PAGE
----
Corn chowder

Corn Chowder

Serves 4

  • 1 stalk celery

  • 1 medium onion

  • olive oil

  • ½ teaspoon dried thyme

  • 1 tablespoon all-purpose flour

  • 3 cups 1% milk

  • 1 medium Yukon Gold potato, peeled and cut into little cubes

  • 3 spring onions

  • 2 cups frozen corn

  • ¼ cup fresh chives, chopped, or parsley

Pull the leaves from the celery stalks and set them aside. Chop your celery and onion. Heat the olive oil in a medium saucepan over a medium heat. Add the celery (not the leaves), onion, and thyme. Stir until the vegetables start to brown.



Sprinkle the flour over the veggies and stir for a few more minutes. Pour in the milk, add the potato and bring to a boil, stirring the whole time so the soup doesn't stick to the pot. Cook until the potatoes are tender, but not mushy – this will take around 10 minutes.



Meanwhile, chop the celery leaves, trim the ends off the spring onions and slice them thinly. When the potatoes are tender, stir in the corn, spring onion and celery leaves. Bring the soup back to the boil, then serve.



This is delicious with a crusty brown roll or a Parmesan crisp.



Jamie's top tips

Frozen corn is fantastic and it's always a useful ingredient to have in the freezer – it can be used in soups, vegetable dishes, salsas and salads.

If you wanted to make this more of a main meal you could always add some fresh or smoked fish or maybe even a handful of shellfish. Add them at the same time as you add the corn and make sure they are cooked through before you serve.

Chives and parsley are great in this soup but you can also finish it with spring onion tops or even crumbled crackers.

Whenever you're simmering a thick soup or stew, be sure to reach into the corners when you stir so no nasty bits get stuck and burn.

If it's summer, buy some fresh corn and cut the kernels off the stalk—see if you can taste the difference.

Nutritional Information

Corn chowder

Easy, hearty homemade soup

More Gorgeous Winter Soups recipes >
0 foodies cooked this
To make this super-comforting chowder even more of a meal, try adding a bit of fish or seafood
Serves 4
25m
Super easy
Method

Corn chowder is one of the ultimate comfort foods – I love it and it's much easier than you think to make. You can adapt chowders and add all sorts of things from crab meat to smoked fish – the idea is really to be as hearty as possible.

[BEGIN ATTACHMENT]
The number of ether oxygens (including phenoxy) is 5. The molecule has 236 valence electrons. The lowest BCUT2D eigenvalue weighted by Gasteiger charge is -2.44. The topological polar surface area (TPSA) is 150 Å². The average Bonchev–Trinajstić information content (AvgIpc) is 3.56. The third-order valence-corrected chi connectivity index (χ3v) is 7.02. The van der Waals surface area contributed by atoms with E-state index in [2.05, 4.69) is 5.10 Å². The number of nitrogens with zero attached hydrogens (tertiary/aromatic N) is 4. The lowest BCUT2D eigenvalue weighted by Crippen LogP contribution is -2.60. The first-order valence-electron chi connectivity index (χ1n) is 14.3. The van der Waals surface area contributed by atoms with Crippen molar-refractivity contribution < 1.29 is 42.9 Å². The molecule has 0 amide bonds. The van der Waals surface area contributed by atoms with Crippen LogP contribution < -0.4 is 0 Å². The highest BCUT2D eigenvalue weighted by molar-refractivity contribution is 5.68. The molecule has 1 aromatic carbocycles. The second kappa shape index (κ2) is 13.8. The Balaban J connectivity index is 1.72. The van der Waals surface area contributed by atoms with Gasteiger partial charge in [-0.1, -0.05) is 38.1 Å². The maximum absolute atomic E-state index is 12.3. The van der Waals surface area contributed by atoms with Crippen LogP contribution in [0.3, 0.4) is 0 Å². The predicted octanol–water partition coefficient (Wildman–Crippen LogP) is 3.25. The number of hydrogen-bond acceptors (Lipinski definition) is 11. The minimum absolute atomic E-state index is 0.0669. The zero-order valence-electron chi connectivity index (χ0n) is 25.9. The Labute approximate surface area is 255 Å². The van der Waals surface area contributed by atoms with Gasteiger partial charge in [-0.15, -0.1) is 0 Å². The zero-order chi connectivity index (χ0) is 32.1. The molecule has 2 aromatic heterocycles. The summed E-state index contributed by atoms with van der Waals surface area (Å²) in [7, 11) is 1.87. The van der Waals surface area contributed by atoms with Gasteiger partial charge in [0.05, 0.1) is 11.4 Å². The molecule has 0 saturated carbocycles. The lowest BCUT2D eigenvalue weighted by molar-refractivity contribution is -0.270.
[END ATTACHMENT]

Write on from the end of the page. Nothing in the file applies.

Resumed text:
Pull the leaves from the celery stalks and set them aside. Chop your celery and onion. Heat the olive oil in a medium saucepan over a medium heat. Add the celery (not the leaves), onion, and thyme. Stir until the vegetables start to brown.

Sprinkle the flour over the veggies and stir for a few more minutes. Pour in the milk, add the potato and bring to a boil, stirring the whole time so the soup doesn't stick to the pot. Cook until the potatoes are tender, but not mushy – this will take around 10 minutes.

Meanwhile, chop the celery leaves, trim the ends off the spring onions and slice them thinly. When the potatoes are tender, stir in the corn, spring onion and celery leaves. Bring the soup back to the boil, then serve.

This is delicious with a crusty brown roll or a Parmesan crisp.

Jamie's top tips
Frozen corn is fantastic and it's always a useful ingredient to have in the freezer – it can be used in soups, vegetable dishes, salsas and salads.
If you wanted to make this more of a main meal you could always add some fresh or smoked fish or maybe even a handful of shellfish. Add them at the same time as you add the corn and make sure they are cooked through before you serve.
Chives and parsley are great in this soup but you can also finish it with spring onion tops or even crumbled crackers.
Whenever you're simmering a thick soup or stew, be sure to reach into the corners when you stir so no nasty bits get stuck and burn.
If it's summer, buy some fresh corn and cut the kernels off the stalk—see if you can taste the difference.

Whether it's delicious vegetarian or vegan recipes you're after, or ideas for gluten or dairy-free dishes, you'll find plenty here to inspire you. For more info on how we classify our lifestyle recipes please read our special diets fact sheet, or or for more information on how to plan your meals please see our special diets guidance.

Nutritional Information Amount per serving:
  • Calories 268 13%
  • Carbs 34.4g 15%
  • Sugar 11.1g 12%
  • Fat 9.0g 13%
  • Saturates 2.8g 14%
  • Protein 10.5g 23%
Of an adult's reference intake

Related recipes:

BUYING SUSTAINABLY SOURCED FISH

Close

Buying sustainably sourced fish means buying fish that has been caught without endangering the levels of fish stocks and with the protection of the environment in mind. Wild fish caught in areas where stocks are plentiful are sustainably sourced, as are farmed fish that are reared on farms proven to cause no harm to surrounding seas and shores.

When buying either wild or farmed fish, ask whether it is sustainably sourced. If you're unable to obtain this information, don't be afraid to shop elsewhere – only by shopping sustainably can we be sure that the fantastic selection of fish we enjoy today will be around for future generations.

For further information about sustainably sourced fish, please refer to the useful links below:

Marine Stewardship Council
http://www.msc.org/

Fish Online
http://www.fishonline.org

Show/hide comments

comments powered by Disqus